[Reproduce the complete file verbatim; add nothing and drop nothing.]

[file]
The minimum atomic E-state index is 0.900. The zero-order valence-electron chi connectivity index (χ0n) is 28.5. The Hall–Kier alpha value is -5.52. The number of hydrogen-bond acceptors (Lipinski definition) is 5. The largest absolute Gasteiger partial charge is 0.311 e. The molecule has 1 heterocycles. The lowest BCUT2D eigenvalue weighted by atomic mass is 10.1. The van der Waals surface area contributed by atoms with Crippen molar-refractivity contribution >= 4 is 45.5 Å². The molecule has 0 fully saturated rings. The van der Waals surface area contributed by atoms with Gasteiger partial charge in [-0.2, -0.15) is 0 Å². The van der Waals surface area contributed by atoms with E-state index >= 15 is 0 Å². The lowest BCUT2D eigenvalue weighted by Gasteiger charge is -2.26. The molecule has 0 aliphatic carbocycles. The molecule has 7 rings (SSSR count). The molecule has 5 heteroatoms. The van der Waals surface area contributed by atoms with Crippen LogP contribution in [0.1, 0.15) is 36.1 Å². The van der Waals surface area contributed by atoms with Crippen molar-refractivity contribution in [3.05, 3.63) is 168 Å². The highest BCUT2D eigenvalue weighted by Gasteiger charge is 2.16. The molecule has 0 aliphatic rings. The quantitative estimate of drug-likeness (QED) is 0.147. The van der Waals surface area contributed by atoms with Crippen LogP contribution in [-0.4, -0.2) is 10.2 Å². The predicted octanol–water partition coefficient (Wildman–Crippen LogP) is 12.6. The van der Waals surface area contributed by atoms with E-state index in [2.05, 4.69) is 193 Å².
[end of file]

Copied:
The minimum atomic E-state index is 0.900. The zero-order valence-electron chi connectivity index (χ0n) is 28.5. The Hall–Kier alpha value is -5.52. The number of hydrogen-bond acceptors (Lipinski definition) is 5. The largest absolute Gasteiger partial charge is 0.311 e. The molecule has 1 heterocycles. The lowest BCUT2D eigenvalue weighted by atomic mass is 10.1. The van der Waals surface area contributed by atoms with Crippen molar-refractivity contribution >= 4 is 45.5 Å². The molecule has 0 fully saturated rings. The van der Waals surface area contributed by atoms with Gasteiger partial charge in [-0.2, -0.15) is 0 Å². The van der Waals surface area contributed by atoms with E-state index >= 15 is 0 Å². The lowest BCUT2D eigenvalue weighted by Gasteiger charge is -2.26. The molecule has 0 aliphatic carbocycles. The molecule has 7 rings (SSSR count). The molecule has 5 heteroatoms. The van der Waals surface area contributed by atoms with Crippen LogP contribution in [0.1, 0.15) is 36.1 Å². The van der Waals surface area contributed by atoms with Crippen molar-refractivity contribution in [3.05, 3.63) is 168 Å². The highest BCUT2D eigenvalue weighted by Gasteiger charge is 2.16. The molecule has 0 aliphatic rings. The quantitative estimate of drug-likeness (QED) is 0.147. The van der Waals surface area contributed by atoms with Crippen LogP contribution in [-0.4, -0.2) is 10.2 Å². The predicted octanol–water partition coefficient (Wildman–Crippen LogP) is 12.6. The van der Waals surface area contributed by atoms with E-state index in [2.05, 4.69) is 193 Å².